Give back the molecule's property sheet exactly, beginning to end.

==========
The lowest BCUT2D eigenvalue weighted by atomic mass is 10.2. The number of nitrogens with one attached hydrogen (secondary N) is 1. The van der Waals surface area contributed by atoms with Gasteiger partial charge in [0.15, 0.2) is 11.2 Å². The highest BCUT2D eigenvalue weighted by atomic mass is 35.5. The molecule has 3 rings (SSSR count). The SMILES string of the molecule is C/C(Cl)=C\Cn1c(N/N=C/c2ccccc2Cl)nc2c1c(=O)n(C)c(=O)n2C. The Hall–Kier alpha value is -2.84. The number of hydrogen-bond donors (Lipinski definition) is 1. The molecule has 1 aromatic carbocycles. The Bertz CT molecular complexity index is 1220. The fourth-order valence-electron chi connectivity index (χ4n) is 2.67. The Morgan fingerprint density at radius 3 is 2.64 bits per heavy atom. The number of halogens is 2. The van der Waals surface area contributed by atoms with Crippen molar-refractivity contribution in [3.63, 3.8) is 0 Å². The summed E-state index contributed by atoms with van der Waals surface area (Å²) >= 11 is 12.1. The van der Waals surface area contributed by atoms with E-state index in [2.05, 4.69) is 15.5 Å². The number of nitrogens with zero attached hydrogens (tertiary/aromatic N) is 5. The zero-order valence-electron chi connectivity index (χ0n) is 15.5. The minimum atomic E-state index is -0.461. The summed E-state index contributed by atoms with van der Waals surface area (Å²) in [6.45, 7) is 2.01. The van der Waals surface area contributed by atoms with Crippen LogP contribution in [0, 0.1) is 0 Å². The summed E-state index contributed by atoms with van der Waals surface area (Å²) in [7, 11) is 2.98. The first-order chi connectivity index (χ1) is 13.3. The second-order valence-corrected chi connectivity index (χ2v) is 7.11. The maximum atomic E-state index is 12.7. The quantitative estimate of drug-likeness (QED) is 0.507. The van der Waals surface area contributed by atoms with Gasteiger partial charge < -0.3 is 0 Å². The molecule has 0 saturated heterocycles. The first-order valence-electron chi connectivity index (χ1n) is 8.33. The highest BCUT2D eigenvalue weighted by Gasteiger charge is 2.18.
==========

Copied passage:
The lowest BCUT2D eigenvalue weighted by atomic mass is 10.2. The number of nitrogens with one attached hydrogen (secondary N) is 1. The van der Waals surface area contributed by atoms with Gasteiger partial charge in [0.15, 0.2) is 11.2 Å². The highest BCUT2D eigenvalue weighted by atomic mass is 35.5. The molecule has 3 rings (SSSR count). The SMILES string of the molecule is C/C(Cl)=C\Cn1c(N/N=C/c2ccccc2Cl)nc2c1c(=O)n(C)c(=O)n2C. The Hall–Kier alpha value is -2.84. The number of hydrogen-bond donors (Lipinski definition) is 1. The molecule has 1 aromatic carbocycles. The Bertz CT molecular complexity index is 1220. The fourth-order valence-electron chi connectivity index (χ4n) is 2.67. The Morgan fingerprint density at radius 3 is 2.64 bits per heavy atom. The number of halogens is 2. The van der Waals surface area contributed by atoms with Crippen molar-refractivity contribution in [3.63, 3.8) is 0 Å². The summed E-state index contributed by atoms with van der Waals surface area (Å²) >= 11 is 12.1. The van der Waals surface area contributed by atoms with E-state index in [2.05, 4.69) is 15.5 Å². The number of nitrogens with zero attached hydrogens (tertiary/aromatic N) is 5. The zero-order valence-electron chi connectivity index (χ0n) is 15.5. The minimum atomic E-state index is -0.461. The summed E-state index contributed by atoms with van der Waals surface area (Å²) in [6.45, 7) is 2.01. The van der Waals surface area contributed by atoms with Crippen LogP contribution in [0, 0.1) is 0 Å². The summed E-state index contributed by atoms with van der Waals surface area (Å²) in [7, 11) is 2.98. The first-order chi connectivity index (χ1) is 13.3. The second-order valence-corrected chi connectivity index (χ2v) is 7.11. The maximum atomic E-state index is 12.7. The quantitative estimate of drug-likeness (QED) is 0.507. The van der Waals surface area contributed by atoms with Gasteiger partial charge < -0.3 is 0 Å². The molecule has 0 saturated heterocycles. The first-order valence-electron chi connectivity index (χ1n) is 8.33. The highest BCUT2D eigenvalue weighted by Gasteiger charge is 2.18.